In the lead-up to the one-year anniversary of Haiti’s January 12, 2010 earthquake, a brutally frank account of the plight of its people was delivered by a highly placed diplomat. Ricardo Seitenfus, the representative to Haiti of the Organization of American States, delivered a hard-hitting assessment of the foreign role in that country in an interview in the December 20 Swiss daily Le Temps. Seitenfus, a Brazilian, was immediately recalled from his posting.
“Haiti’s infamous dictator ‘Baby Doc’ Duvalier, returned to his country this week, while the country's first elected President, Jean-Bertrand Aristide, is kept out”, Mark Weisbrot wrote in the January 20 Huffington Post. “These two facts really say everything about Washington’s policy toward Haiti, and our government's respect for democracy in that country and in the region.”
Of all the commentaries and interviews coinciding with the anniversary of Haiti’s earthquake, none are likely to exceed in significance the interview granted by OAS Representative to Haiti, Ricardo Seitenfus, to the Swiss daily Le Temps on December 20.
Those who counselled against holding a national election in Haiti in the midst of a catastrophic humanitarian crisis will take no comfort in the debacle it became. Our thoughts rest squarely with the tens of thousands of people afflicted with cholera, or the hundreds of thousands of earthquake victims still without shelter, clean water and hope. How much suffering could have been alleviated with the tens of million of dollars spent on a wasted electoral exercise?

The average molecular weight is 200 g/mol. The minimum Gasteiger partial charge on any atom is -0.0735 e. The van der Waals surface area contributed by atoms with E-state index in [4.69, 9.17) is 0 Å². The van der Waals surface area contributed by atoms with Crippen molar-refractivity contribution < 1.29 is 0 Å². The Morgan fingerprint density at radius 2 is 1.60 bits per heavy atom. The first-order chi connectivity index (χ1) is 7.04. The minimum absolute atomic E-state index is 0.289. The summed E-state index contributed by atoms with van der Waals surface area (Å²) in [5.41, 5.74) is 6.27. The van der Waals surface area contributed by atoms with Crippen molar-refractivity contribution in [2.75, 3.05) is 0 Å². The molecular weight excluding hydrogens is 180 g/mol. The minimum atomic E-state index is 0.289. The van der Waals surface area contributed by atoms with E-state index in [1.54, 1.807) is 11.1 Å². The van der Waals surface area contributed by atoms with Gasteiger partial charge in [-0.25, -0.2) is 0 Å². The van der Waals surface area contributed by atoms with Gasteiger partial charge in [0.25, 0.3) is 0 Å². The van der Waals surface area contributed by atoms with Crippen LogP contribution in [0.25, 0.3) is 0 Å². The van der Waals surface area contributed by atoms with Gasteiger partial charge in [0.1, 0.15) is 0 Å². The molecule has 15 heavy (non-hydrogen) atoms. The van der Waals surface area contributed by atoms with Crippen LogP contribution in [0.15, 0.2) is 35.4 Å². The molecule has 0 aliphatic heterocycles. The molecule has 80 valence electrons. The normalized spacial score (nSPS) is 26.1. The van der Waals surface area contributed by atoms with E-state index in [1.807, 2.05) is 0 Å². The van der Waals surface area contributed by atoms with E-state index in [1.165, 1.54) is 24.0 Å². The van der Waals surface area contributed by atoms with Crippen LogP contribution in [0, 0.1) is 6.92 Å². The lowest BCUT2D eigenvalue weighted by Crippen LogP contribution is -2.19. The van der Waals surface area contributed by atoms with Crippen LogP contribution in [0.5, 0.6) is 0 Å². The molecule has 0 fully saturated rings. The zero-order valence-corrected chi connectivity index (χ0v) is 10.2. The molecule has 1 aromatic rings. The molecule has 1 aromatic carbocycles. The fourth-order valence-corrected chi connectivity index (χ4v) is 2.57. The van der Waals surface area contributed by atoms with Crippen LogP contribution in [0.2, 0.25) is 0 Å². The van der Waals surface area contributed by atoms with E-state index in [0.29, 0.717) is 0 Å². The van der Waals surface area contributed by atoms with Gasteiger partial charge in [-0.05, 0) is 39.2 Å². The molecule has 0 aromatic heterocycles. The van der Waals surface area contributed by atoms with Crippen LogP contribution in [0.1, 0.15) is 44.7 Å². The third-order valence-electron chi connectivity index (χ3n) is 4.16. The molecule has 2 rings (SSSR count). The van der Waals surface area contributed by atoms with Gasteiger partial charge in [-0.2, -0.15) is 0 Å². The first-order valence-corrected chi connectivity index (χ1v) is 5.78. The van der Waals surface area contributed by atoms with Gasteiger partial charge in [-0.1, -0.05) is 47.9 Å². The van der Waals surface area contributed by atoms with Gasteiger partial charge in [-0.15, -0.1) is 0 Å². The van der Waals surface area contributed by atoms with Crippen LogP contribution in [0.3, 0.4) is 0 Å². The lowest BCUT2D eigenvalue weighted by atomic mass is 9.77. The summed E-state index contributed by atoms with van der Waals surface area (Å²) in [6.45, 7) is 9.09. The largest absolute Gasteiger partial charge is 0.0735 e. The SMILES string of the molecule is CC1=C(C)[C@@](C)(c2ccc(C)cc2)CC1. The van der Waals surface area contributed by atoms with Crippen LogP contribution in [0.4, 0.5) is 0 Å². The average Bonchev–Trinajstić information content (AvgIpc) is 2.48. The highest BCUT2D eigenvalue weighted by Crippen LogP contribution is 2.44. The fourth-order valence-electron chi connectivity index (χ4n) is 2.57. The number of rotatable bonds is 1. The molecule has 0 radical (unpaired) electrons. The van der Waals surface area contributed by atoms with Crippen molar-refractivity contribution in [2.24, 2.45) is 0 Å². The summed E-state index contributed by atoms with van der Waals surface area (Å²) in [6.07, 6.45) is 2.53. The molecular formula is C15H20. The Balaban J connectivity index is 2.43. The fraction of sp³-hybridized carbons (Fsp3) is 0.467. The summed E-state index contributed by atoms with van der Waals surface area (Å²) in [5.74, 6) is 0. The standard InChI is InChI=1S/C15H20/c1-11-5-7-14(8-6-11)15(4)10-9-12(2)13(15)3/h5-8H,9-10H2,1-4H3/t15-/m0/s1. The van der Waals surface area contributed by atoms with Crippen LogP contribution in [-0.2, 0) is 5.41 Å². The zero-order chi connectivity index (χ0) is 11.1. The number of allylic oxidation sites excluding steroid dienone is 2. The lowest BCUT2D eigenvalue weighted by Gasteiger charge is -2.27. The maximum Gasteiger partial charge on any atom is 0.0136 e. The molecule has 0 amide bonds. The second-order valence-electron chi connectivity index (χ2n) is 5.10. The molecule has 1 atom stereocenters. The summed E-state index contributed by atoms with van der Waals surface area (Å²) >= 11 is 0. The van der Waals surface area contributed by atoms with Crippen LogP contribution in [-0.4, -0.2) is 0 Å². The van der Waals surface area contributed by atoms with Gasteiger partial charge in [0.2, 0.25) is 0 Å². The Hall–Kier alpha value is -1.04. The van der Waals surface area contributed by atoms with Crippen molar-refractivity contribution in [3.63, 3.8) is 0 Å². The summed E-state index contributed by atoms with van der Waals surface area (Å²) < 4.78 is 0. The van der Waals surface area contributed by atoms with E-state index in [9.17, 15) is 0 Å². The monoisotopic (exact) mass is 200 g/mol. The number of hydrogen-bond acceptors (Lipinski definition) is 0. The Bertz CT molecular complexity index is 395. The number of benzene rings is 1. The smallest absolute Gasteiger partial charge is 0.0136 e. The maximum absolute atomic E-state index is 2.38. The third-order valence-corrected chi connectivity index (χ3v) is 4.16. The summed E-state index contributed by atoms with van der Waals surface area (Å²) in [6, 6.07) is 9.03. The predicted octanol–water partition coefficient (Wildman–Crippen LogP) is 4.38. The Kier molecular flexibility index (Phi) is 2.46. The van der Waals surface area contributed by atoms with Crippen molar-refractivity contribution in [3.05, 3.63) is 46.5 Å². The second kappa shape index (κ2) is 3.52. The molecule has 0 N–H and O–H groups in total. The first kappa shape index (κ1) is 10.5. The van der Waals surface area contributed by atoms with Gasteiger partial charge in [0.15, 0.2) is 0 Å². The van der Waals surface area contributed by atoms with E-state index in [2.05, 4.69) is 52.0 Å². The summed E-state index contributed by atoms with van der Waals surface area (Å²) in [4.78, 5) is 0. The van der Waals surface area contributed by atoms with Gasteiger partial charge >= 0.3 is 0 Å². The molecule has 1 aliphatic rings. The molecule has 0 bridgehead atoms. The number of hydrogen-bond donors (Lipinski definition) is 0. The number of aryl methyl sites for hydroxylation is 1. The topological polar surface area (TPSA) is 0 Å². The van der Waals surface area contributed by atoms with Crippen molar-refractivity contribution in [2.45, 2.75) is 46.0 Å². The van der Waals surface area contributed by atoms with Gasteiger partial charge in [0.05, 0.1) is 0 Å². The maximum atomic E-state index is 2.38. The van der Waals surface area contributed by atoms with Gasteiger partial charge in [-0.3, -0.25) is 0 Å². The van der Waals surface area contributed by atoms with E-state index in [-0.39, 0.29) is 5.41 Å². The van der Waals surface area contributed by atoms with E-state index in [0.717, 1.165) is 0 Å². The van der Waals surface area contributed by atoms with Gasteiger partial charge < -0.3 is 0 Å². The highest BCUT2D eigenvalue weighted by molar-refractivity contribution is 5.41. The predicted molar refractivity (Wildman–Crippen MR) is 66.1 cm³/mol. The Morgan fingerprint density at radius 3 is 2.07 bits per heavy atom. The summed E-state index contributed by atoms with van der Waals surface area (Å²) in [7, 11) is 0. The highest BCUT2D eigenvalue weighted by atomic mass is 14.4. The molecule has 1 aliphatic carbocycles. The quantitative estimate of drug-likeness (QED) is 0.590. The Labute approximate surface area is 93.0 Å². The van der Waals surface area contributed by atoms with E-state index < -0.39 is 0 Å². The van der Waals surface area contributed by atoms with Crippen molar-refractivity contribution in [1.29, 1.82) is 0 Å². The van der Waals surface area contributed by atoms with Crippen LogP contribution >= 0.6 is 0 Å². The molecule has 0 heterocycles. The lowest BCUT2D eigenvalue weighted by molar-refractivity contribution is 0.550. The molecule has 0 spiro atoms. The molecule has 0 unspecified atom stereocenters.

Haiti's November 28 election was marred by widespread fraud. Despite the call of all the leading candidates but one to cancel the exercise, officials with the UN Security Council mission as well as the United States, Canada and Europe are voicing satisfaction with the result and urging the country’s electoral commission to press ahead with a second-round runoff vote in January.
Cap Haitien, Haiti’s second largest city, was awakened by demonstrations on November 15 against the United Nation’s occupation force, Minustah, which is accused of being responsible for starting the cholera epidemic in Haiti. Shortly after 6am, thousands of angry demonstrators took to the streets in the city, where cholera has killed more than 200 people. Demonstrators also denounced the Haitian government’s mismanagement of the epidemic.
The statement below was released on November 3 by the Canada Haiti Action Network in preparation for Haiti’s November 28 elections. For more information, visit
. To contact CHAN, email firstname.lastname@example.org.
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The Canada Haiti Action Network is once again expressing its grave concerns about exclusionary elections in Haiti.
A report by the government of Cuba, posted to the United Nations Relief Web website, said representatives of the Union of South American nations (Unasur — which unites all South American countries), met via teleconference on October 25 and agreed to commence emergency medical shipments to the areas of Haiti affected by the cholera epidemic, CanadaHaitiAction reported. Ten countries took part in the conference: Argentina; Chile; Colombia; Peru, Venezuela; Bolivia; Uruguay; Paraguay; Brazil and Ecuador.